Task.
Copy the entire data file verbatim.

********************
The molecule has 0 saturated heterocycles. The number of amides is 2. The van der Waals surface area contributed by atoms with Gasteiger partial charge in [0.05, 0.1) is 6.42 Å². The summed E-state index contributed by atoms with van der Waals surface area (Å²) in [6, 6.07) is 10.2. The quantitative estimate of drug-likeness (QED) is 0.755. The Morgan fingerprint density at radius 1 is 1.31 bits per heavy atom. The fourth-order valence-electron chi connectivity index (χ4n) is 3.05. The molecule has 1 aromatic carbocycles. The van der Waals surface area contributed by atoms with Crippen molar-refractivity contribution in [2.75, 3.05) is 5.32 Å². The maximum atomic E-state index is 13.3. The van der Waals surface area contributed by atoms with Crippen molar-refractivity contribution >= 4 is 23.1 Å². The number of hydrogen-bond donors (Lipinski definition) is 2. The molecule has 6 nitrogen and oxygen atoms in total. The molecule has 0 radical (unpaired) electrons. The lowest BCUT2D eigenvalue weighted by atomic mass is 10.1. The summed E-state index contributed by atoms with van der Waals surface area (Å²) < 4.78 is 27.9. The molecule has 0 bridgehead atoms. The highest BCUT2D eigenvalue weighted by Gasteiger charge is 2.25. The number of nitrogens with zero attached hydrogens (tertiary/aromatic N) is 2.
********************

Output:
The molecule has 0 saturated heterocycles. The number of amides is 2. The van der Waals surface area contributed by atoms with Gasteiger partial charge in [0.05, 0.1) is 6.42 Å². The summed E-state index contributed by atoms with van der Waals surface area (Å²) in [6, 6.07) is 10.2. The quantitative estimate of drug-likeness (QED) is 0.755. The Morgan fingerprint density at radius 1 is 1.31 bits per heavy atom. The fourth-order valence-electron chi connectivity index (χ4n) is 3.05. The molecule has 1 aromatic carbocycles. The van der Waals surface area contributed by atoms with Crippen molar-refractivity contribution in [2.75, 3.05) is 5.32 Å². The maximum atomic E-state index is 13.3. The van der Waals surface area contributed by atoms with Crippen molar-refractivity contribution >= 4 is 23.1 Å². The number of hydrogen-bond donors (Lipinski definition) is 2. The molecule has 6 nitrogen and oxygen atoms in total. The molecule has 0 radical (unpaired) electrons. The lowest BCUT2D eigenvalue weighted by atomic mass is 10.1. The summed E-state index contributed by atoms with van der Waals surface area (Å²) < 4.78 is 27.9. The molecule has 0 bridgehead atoms. The highest BCUT2D eigenvalue weighted by Gasteiger charge is 2.25. The number of nitrogens with zero attached hydrogens (tertiary/aromatic N) is 2.